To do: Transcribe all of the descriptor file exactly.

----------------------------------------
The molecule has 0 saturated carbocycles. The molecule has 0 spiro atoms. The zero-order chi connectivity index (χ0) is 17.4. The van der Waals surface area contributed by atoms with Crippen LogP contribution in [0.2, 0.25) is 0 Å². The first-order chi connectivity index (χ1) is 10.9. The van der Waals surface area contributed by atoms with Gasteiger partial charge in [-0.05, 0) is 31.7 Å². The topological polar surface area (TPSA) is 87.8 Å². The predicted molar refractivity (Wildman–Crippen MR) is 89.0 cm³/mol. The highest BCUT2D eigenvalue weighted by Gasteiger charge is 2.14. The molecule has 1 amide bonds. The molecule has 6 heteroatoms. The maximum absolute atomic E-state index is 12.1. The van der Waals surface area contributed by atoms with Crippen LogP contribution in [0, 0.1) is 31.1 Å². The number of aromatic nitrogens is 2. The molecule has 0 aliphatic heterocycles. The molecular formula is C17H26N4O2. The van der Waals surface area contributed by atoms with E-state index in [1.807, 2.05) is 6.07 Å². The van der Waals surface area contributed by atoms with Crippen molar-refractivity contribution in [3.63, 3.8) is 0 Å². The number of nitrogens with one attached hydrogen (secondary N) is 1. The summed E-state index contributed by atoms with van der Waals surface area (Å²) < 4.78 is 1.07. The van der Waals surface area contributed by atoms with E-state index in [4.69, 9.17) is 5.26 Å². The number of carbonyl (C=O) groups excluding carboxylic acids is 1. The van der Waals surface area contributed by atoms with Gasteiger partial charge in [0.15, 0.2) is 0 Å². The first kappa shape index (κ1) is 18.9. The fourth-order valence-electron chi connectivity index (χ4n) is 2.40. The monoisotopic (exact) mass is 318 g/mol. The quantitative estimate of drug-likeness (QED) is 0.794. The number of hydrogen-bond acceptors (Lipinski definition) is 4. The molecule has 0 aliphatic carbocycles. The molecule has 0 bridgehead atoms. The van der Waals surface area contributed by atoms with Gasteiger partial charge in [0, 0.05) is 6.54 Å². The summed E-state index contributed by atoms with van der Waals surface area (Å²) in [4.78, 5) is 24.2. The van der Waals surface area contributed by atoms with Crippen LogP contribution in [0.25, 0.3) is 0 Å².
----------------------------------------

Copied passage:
The molecule has 0 saturated carbocycles. The molecule has 0 spiro atoms. The zero-order chi connectivity index (χ0) is 17.4. The van der Waals surface area contributed by atoms with Crippen LogP contribution in [0.2, 0.25) is 0 Å². The first-order chi connectivity index (χ1) is 10.9. The van der Waals surface area contributed by atoms with Gasteiger partial charge in [-0.05, 0) is 31.7 Å². The topological polar surface area (TPSA) is 87.8 Å². The predicted molar refractivity (Wildman–Crippen MR) is 89.0 cm³/mol. The highest BCUT2D eigenvalue weighted by Gasteiger charge is 2.14. The molecule has 1 amide bonds. The molecule has 6 heteroatoms. The maximum absolute atomic E-state index is 12.1. The van der Waals surface area contributed by atoms with Crippen LogP contribution in [0, 0.1) is 31.1 Å². The number of aromatic nitrogens is 2. The molecule has 0 aliphatic heterocycles. The molecular formula is C17H26N4O2. The van der Waals surface area contributed by atoms with E-state index in [1.807, 2.05) is 6.07 Å². The van der Waals surface area contributed by atoms with Crippen molar-refractivity contribution in [3.63, 3.8) is 0 Å². The number of nitrogens with one attached hydrogen (secondary N) is 1. The summed E-state index contributed by atoms with van der Waals surface area (Å²) < 4.78 is 1.07. The van der Waals surface area contributed by atoms with E-state index in [4.69, 9.17) is 5.26 Å². The number of carbonyl (C=O) groups excluding carboxylic acids is 1. The van der Waals surface area contributed by atoms with Gasteiger partial charge in [0.15, 0.2) is 0 Å². The first kappa shape index (κ1) is 18.9. The fourth-order valence-electron chi connectivity index (χ4n) is 2.40. The monoisotopic (exact) mass is 318 g/mol. The quantitative estimate of drug-likeness (QED) is 0.794. The number of hydrogen-bond acceptors (Lipinski definition) is 4. The molecule has 0 aliphatic carbocycles. The molecule has 0 bridgehead atoms. The van der Waals surface area contributed by atoms with Gasteiger partial charge in [0, 0.05) is 6.54 Å². The summed E-state index contributed by atoms with van der Waals surface area (Å²) in [4.78, 5) is 24.2. The van der Waals surface area contributed by atoms with Crippen LogP contribution in [0.25, 0.3) is 0 Å².